If you need to pack a lot, call your airline to find out allowed dimensions and weight for your larger bag—both as carry on and as checked luggage. Allowances vary by airline and destination, and are steadily being reduced during this time of increasing fuel costs.

Never pack prescription drugs or valuables in your larger bag, in case your airline wants to check it (or store it out of sight on a smaller plane).

Be especially careful that you don't accidentally attempt to carry on prohibited items. The following link, which opens in a new window, lists prohibited items for U.S. departures: TSA: What to Know before You Go.

24 hours prior to traveling

Twenty-four hours prior to departure

If you have access to a printer, print out your boarding passes online. Visit the check in area on your airline's home page.

At this time, you'll be given the chance to change your seating assignment.

You need not complete this check-in process exactly 24 hours prior, but I like to do so, because of the chance to get better seats.

If you don't have some of the information needed to check in online, call your airline.

Note: If you're traveling on Southwest, definately check in online as close to 24 hours prior to departure as you can. This is your best chance to get a good seat—not a specific seat assignment, but instead the priority to board early to select a good seat. Also, for top priority, check in online on Southwest even if you can't access a printer. You can then print out your priority boarding pass at the airport.

Prior to traveling to the airport

Check your flights online one more time, in case of weather or other delays. The homepages of airline sites have a section where you can enter your flight numbers for quick updates.

If it looks like any of your flights may be delayed, and you might have trouble making a connection, call your airline. It's much easier to correct this situation now than at the airport.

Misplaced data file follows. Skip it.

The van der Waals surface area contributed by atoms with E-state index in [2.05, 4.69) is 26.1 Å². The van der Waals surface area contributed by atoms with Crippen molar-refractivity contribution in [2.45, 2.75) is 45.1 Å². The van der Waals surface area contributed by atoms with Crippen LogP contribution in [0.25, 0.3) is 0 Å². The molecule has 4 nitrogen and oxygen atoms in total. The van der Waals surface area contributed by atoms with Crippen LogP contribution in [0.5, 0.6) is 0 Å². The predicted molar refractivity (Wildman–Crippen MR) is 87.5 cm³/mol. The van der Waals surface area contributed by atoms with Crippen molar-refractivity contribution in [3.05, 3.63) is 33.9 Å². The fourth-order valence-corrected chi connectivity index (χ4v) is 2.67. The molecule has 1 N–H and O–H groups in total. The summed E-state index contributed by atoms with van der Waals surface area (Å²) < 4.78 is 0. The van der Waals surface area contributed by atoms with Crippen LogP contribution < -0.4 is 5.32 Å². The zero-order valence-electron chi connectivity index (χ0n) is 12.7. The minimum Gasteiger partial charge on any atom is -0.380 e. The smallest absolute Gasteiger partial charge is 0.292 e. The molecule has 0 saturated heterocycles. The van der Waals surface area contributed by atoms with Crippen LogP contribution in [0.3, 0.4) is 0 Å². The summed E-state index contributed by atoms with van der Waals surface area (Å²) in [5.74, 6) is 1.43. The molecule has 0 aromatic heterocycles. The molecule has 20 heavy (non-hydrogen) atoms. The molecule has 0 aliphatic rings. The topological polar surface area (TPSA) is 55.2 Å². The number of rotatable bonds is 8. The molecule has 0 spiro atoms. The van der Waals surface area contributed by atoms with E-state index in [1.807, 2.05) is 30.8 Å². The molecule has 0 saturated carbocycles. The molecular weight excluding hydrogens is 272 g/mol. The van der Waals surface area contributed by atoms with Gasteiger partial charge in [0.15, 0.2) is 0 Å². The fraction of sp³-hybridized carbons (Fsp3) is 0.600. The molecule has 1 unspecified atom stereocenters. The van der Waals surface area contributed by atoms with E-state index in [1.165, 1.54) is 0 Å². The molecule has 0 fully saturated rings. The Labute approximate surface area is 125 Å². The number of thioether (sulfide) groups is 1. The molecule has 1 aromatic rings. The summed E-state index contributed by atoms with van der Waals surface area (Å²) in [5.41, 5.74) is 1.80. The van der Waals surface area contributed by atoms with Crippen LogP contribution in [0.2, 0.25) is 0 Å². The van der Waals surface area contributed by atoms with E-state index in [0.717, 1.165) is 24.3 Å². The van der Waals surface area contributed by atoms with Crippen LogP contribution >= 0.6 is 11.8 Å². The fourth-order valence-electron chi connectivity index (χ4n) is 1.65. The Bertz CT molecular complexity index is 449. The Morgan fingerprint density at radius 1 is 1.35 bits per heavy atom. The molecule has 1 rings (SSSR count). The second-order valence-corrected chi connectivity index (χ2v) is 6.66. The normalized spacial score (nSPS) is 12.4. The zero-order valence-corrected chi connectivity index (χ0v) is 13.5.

At the airport

If you printed out your boarding pass online and have no luggage to check, you're in luck. Go directly to security bypassing the check in lines.

If your airline has check-in kiosks at your airport, you'll may still be able to check yourself in and board very quickly, as long as there are no delays at the security check point.

You'll find that the on-screen instructions are very easy to follow.

Typically, you can insert (and then quickly remove) any credit card with your name on it or perhaps your passport, in order to print a boarding pass, which you’ll need to show security. The credit card does not need to be the one used to buy your ticket. Alternatively, you may be asked your frequent flyer number.

You should also request specific seats at this time, if you have not already done so. You can also check if better seats are available.

If there are no kiosks, just get in a check in line to get your boarding passes.

Airport security

At security, wait until you are first in line for the metal detector before putting your laptop or other valuables on the conveyor belt. Otherwise, these could move out of your sight, and easily be stolen. (Put your larger bag and shoes on the belt first so that you're not holding up the line.)

Once through the detectors, remember to collect all your items. This point seems obvious, and yet Security sometimes finds jewelry, computers, and even purses left behind.

Departure gate

Because departure announcements as well as other loudspeaker messages often compete with each other, it can be hard to hear your own departure announcement. Protect yourself by being near your gate at or before the time to board.

BidonTravel wishes you a smooth trip!